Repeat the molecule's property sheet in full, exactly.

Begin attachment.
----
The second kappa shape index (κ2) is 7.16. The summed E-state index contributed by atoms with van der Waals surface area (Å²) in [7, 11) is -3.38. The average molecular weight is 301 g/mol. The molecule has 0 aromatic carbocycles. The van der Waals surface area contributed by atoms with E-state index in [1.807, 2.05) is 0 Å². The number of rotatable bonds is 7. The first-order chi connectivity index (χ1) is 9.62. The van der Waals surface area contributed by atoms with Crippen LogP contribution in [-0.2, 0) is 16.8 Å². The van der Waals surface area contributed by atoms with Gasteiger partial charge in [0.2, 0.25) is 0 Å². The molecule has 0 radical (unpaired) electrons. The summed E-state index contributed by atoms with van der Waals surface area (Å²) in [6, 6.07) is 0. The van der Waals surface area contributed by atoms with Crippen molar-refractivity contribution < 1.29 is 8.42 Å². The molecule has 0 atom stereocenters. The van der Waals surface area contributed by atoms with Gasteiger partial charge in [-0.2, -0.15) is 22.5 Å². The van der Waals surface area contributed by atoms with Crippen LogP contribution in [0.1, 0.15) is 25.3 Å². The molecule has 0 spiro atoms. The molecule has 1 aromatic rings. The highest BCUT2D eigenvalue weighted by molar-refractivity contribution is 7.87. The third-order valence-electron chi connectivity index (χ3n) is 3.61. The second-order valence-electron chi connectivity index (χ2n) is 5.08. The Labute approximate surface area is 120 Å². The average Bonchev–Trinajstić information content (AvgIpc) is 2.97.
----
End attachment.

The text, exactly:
The second kappa shape index (κ2) is 7.16. The summed E-state index contributed by atoms with van der Waals surface area (Å²) in [7, 11) is -3.38. The average molecular weight is 301 g/mol. The molecule has 0 aromatic carbocycles. The van der Waals surface area contributed by atoms with E-state index in [1.807, 2.05) is 0 Å². The number of rotatable bonds is 7. The first-order chi connectivity index (χ1) is 9.62. The van der Waals surface area contributed by atoms with Crippen LogP contribution in [-0.2, 0) is 16.8 Å². The van der Waals surface area contributed by atoms with Gasteiger partial charge in [0.2, 0.25) is 0 Å². The molecule has 0 radical (unpaired) electrons. The summed E-state index contributed by atoms with van der Waals surface area (Å²) in [6, 6.07) is 0. The van der Waals surface area contributed by atoms with Crippen molar-refractivity contribution < 1.29 is 8.42 Å². The molecule has 0 atom stereocenters. The van der Waals surface area contributed by atoms with Gasteiger partial charge in [-0.2, -0.15) is 22.5 Å². The van der Waals surface area contributed by atoms with Crippen LogP contribution in [0.1, 0.15) is 25.3 Å². The molecule has 0 spiro atoms. The molecule has 1 aromatic rings. The highest BCUT2D eigenvalue weighted by molar-refractivity contribution is 7.87. The third-order valence-electron chi connectivity index (χ3n) is 3.61. The second-order valence-electron chi connectivity index (χ2n) is 5.08. The Labute approximate surface area is 120 Å². The average Bonchev–Trinajstić information content (AvgIpc) is 2.97.